In addition to the textbook, I will present excerpts from the following books. These are also suggested for you to read on your own.
Fear No More, by Hilton and Pederson for learning general math skills at your own pace.
Conquering Math Anxiety by Arem and Forgotten Algebra by Bleau. You may find these two books helpful to Conguer your own math anxiety and refresh your basic math skills.
Multicultural Mathematics, by Nelson, Joseph and Williams
Women in Mathematics, by Osen
I will also pass out some articles from journals and magazines from time to time to cover a wide range of topics such as math anxiety, relevance of math to our lives, history and experiences of women in math, theory of teaching math.
Prerequisites and Math Skills addressed:
We may divide math levels into the following categories:
(1) basic arithmetic - through grammar school and junior high,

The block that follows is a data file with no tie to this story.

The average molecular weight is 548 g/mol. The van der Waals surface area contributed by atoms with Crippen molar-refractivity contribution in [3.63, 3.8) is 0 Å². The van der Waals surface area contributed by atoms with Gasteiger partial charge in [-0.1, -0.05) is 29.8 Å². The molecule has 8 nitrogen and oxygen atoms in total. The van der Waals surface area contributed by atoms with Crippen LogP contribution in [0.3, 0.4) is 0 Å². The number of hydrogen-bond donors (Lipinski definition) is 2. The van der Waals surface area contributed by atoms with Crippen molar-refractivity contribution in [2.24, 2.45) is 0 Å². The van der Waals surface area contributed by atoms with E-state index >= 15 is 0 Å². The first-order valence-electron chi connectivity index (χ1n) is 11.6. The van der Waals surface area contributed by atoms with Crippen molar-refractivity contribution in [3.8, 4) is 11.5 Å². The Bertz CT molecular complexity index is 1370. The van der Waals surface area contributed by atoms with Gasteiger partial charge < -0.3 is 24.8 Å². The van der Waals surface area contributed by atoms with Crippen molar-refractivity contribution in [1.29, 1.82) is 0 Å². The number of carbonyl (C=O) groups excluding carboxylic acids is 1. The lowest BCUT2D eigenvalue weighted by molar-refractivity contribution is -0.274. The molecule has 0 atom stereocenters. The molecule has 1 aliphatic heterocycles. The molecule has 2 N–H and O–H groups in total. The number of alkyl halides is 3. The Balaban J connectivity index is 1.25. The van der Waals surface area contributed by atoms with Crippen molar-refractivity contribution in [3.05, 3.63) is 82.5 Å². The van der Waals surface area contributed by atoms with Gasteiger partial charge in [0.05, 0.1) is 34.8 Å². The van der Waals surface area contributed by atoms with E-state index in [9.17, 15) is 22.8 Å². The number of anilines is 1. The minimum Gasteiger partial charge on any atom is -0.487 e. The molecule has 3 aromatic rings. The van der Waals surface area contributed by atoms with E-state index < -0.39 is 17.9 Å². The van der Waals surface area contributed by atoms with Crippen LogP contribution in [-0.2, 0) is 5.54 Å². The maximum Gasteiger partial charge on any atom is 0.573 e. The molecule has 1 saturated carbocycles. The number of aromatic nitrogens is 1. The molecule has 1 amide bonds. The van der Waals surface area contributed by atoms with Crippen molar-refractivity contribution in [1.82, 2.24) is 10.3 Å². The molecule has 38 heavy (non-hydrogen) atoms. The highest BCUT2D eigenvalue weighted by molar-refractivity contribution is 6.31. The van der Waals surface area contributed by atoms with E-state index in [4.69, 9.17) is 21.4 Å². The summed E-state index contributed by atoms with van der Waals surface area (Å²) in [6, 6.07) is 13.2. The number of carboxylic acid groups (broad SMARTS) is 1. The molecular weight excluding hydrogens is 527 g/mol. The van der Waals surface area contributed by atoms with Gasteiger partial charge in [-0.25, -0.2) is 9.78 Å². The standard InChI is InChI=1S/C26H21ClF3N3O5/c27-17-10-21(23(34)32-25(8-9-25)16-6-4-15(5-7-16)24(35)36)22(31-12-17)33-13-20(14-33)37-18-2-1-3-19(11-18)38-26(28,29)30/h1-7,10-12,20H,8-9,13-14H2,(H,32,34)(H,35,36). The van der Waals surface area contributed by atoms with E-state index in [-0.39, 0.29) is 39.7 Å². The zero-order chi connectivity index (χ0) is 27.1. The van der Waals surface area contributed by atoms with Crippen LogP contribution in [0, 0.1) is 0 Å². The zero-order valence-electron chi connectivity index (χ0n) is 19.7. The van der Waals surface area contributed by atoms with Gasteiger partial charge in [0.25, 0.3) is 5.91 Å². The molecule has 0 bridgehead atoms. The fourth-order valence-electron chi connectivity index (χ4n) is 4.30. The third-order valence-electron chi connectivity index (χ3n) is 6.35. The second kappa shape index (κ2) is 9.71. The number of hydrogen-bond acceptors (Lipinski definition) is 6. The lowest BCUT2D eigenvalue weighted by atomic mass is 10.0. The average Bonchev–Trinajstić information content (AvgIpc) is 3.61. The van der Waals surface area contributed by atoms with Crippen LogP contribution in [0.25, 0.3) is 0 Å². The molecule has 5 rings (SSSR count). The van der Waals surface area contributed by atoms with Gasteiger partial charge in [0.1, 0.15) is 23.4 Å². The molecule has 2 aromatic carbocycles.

(2) basic and intermediate algebra and geometry - high school math,
(3) pre calculus and trigonometry,
(5) advanced college math,
(6) graduate level mathematics, and
(7) research level mathematics.
The topics that we cover are new to you but will be presented in a way that depend on skills from levels (1) and (2) above. You will have the opportunity to review and basic math skills from levels (1) and (2) above that are needed for this course.
There will be one research paper due toward the end of the semester. It does not have to be long, 3-5 typed pages. For this assignment, you may pick one of the suggestions given at the end of the chapters that we cover or you may choose a topic from the following list.
history of math
current level of math skills in American high schools
gender and/or race issues in math education
historical figures in math - personal histories
professions and levels of math used for various professions.
Help With Your studies and homework:
Tutors are available at both the providence and kingston campuses. Check with them for specific hours. Also, you can make individual appointments with me. For this, contact me by phone, e-mail, or ask me during class. You can even e-mail some of your questions to me and I can answer by e-mail.
Schedule of Events: